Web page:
Spaceflight Insider

NASA taps Aerojet Rocketdyne to develop Hall electric propulsion system

Xenon Hall Thruster.

Xenon Hall Thruster. (Click to enlarge) Photo Credit: Aerojet Rocketdyne

NASA has awarded a $2.5 million contract to California-based Aerojet Rocketdyne to develop the high-power electric “Hall Thruster” propulsion system. It is hoped that these thrusters could be used on crewed deep space missions which NASA is working to carry out in the coming decades.

With plans to have astronauts venture into lunar orbit to carry out the Asteroid Redirect Mission (ARM) sometime in the middle of the next decade and a crewed mission to Mars eyed in the 2030s, the U.S. space agency is investing in new systems and technologies to ignite a new era in human exploration.

“Under the contract, the Aerojet Rocketdyne team will complete the development of a 100-kilowatt Hall Thruster System, including a thruster that is capable of operating at up to 250 kilowatts, using Aerojet Rocketdyne’s patented multi-channel Nested Hall Thruster technology. [The thruster is capable of operating at 250 kW but will be demonstrated in the system at 100 kW for 100 hours],” Aerojet Rocketdyne’s Glenn Mahone told SpaceFlight Insider.

Aerojet Rocketdyne has the patent on the multi-channel Nested Hall Thruster technology – but it won’t be working on this particular effort alone. The aerospace firm will work alongside the University of Michigan, NASA’s Jet Propulsion Laboratory, and Silicon Turnkey Solutions.

The contract is planned to last for a year – with two, two-year extensions, worth an additional $4 million total, also being possible.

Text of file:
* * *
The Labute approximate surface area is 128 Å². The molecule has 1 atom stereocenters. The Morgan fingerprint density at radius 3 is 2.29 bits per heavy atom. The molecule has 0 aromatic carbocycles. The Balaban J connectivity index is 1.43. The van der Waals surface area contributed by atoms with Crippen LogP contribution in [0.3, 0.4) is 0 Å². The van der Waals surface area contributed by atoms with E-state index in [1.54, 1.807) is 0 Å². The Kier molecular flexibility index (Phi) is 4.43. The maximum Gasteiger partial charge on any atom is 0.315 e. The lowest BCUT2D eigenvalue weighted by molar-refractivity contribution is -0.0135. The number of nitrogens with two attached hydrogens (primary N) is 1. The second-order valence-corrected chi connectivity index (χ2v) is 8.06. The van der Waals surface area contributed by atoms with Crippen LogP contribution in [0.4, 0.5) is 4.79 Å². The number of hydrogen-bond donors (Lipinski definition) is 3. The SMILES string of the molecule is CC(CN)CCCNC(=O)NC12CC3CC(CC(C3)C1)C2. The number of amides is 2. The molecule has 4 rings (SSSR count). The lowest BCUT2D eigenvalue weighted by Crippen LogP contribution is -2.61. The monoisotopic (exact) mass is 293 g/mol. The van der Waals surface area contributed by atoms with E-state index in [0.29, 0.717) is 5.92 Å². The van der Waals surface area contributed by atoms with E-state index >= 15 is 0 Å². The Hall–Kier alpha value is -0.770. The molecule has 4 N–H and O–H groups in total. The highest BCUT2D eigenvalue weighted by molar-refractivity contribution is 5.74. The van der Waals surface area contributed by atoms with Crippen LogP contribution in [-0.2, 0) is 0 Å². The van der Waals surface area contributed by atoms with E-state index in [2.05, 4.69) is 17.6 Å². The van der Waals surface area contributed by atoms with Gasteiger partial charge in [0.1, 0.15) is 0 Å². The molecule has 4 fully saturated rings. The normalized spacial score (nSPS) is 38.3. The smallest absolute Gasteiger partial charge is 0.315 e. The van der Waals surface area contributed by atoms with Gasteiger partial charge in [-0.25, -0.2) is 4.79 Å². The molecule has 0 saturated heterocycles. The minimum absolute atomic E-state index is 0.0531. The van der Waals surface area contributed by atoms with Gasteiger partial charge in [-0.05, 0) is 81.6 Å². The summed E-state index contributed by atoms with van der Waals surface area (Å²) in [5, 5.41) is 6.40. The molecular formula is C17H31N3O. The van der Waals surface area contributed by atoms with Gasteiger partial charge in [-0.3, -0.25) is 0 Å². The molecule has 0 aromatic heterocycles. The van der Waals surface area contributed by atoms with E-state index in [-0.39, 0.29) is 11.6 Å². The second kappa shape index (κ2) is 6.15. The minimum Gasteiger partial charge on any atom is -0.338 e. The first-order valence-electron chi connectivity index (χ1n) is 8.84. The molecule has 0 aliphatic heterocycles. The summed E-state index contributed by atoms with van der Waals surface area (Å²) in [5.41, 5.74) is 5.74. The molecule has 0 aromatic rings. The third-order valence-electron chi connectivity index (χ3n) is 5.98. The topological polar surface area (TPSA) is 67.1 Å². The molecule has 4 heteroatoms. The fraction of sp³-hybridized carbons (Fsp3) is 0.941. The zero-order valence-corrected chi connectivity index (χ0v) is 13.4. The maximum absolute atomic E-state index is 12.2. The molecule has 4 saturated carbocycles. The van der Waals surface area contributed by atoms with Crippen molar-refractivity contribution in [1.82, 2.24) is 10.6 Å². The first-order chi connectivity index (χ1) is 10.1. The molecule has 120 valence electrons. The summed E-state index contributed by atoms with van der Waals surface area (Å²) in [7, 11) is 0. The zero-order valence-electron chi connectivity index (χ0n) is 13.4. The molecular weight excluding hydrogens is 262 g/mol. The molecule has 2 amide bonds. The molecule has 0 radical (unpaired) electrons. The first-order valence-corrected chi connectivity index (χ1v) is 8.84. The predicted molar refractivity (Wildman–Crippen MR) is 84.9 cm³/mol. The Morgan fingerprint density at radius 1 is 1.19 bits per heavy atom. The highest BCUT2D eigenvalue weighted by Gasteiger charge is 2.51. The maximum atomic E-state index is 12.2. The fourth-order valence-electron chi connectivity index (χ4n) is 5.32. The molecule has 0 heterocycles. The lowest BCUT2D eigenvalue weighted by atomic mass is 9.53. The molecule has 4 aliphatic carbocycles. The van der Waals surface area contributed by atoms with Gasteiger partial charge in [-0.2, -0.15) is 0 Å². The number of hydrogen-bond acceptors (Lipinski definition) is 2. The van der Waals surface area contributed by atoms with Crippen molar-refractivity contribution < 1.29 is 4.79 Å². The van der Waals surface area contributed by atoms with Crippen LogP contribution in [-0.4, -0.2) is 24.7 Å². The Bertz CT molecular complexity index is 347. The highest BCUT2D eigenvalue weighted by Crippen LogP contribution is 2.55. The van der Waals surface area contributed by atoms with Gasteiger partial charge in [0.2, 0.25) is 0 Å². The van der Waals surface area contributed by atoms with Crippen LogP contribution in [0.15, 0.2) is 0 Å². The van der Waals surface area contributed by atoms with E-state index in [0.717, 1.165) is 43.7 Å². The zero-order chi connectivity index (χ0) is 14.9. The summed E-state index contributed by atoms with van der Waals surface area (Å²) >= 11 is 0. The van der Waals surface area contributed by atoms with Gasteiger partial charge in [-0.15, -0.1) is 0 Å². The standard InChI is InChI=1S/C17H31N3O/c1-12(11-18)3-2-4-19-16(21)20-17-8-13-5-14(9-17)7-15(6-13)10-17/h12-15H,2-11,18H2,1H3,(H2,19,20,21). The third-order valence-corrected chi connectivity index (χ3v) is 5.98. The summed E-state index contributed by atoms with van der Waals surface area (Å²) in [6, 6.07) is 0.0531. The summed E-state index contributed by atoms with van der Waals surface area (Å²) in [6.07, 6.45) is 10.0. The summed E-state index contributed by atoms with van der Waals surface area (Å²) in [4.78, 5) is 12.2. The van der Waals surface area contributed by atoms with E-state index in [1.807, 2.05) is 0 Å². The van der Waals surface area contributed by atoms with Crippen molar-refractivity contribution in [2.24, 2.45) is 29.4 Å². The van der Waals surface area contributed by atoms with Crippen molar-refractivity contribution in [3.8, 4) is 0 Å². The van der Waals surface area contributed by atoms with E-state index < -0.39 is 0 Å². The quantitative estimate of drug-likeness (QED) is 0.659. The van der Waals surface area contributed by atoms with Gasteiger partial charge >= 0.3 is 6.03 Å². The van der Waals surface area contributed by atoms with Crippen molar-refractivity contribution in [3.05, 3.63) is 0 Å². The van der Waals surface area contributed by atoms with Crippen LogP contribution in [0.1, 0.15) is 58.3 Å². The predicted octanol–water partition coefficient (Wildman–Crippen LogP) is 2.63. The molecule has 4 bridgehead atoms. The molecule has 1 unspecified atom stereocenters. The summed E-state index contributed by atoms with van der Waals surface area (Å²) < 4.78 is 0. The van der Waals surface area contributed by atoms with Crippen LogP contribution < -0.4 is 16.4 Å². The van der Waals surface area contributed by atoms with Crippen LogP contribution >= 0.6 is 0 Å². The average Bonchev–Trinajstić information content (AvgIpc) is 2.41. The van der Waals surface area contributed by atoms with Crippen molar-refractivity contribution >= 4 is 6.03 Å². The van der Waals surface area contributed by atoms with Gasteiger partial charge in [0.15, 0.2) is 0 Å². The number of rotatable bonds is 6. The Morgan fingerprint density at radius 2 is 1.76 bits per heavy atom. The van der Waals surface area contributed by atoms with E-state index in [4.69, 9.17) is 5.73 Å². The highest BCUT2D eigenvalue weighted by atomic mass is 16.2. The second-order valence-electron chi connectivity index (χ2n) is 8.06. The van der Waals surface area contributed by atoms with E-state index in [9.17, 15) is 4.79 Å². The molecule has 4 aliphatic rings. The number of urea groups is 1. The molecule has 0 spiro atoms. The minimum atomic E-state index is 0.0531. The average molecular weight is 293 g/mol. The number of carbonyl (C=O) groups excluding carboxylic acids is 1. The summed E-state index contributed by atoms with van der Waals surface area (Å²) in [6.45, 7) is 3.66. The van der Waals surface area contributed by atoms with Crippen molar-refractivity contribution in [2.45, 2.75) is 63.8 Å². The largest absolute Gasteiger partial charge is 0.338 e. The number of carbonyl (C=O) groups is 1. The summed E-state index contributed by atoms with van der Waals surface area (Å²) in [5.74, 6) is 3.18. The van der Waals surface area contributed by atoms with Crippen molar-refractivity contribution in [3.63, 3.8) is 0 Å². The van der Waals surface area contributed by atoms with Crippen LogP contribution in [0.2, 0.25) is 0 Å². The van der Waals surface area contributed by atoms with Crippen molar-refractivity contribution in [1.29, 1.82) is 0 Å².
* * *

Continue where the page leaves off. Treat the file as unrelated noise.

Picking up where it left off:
“We look forward to working with our teammates in the development of this high-power, high-efficiency propulsion technology,” said Julie Van Kleeck, vice president of Advanced Space and Launch Systems at Aerojet Rocketdyne. “Our advanced Nested Hall Thruster system will help transform the future of human spaceflight, allowing cost-effective delivery of large cargo to support human missions to Mars, and potentially transport astronauts to their destination faster, more efficiently and at a more cost-effective price.”

Twelve teams have been selected by NASA to assist in the development of systems which will be used to restart crewed deep space exploration efforts. Carried out under the Next Space Technologies for Exploration Partnerships (NextSTEP) initiative, the teams were chosen for their particular technical capabilities.

NASA has already invested an estimated $12 million in developing technologies that the agency will need if it is to send astronauts to the Red Planet.

According to a release issued by the company, current electric propulsion systems operate using 5 kilowatts of power or less. However, initiatives are underway to develop systems that would utilize between 20 to 50 kilowatts. One mission, in particular, NASA’s Asteroid Redirect Mission, which could launch as soon as 2023, would benefit from these systems.


Jason Rhian spent several years honing his skills with internships at NASA, the National Space Society and other organizations. He has provided content for outlets such as: Aviation Week & Space Technology,, The Mars Society and Universe Today.

Reader Comments

Instead of spending all that money on the outdated SLS I wish they had spent it on developing a real spaceship with artificial gravity through a rotating torus and developing Hall thrusters for such a vehicle and some kind of energy source to power them. The trick is to get to Mars as soon as possible so as to cut down on radiation exposure. Franklin Chang Diaz has said he could get to Mars in 39 days using his Vasimr thrusters. Such a ship could be used over and over and remain in orbit and never land on planet. That way the great expense of building it could be recouped over time through reuse.

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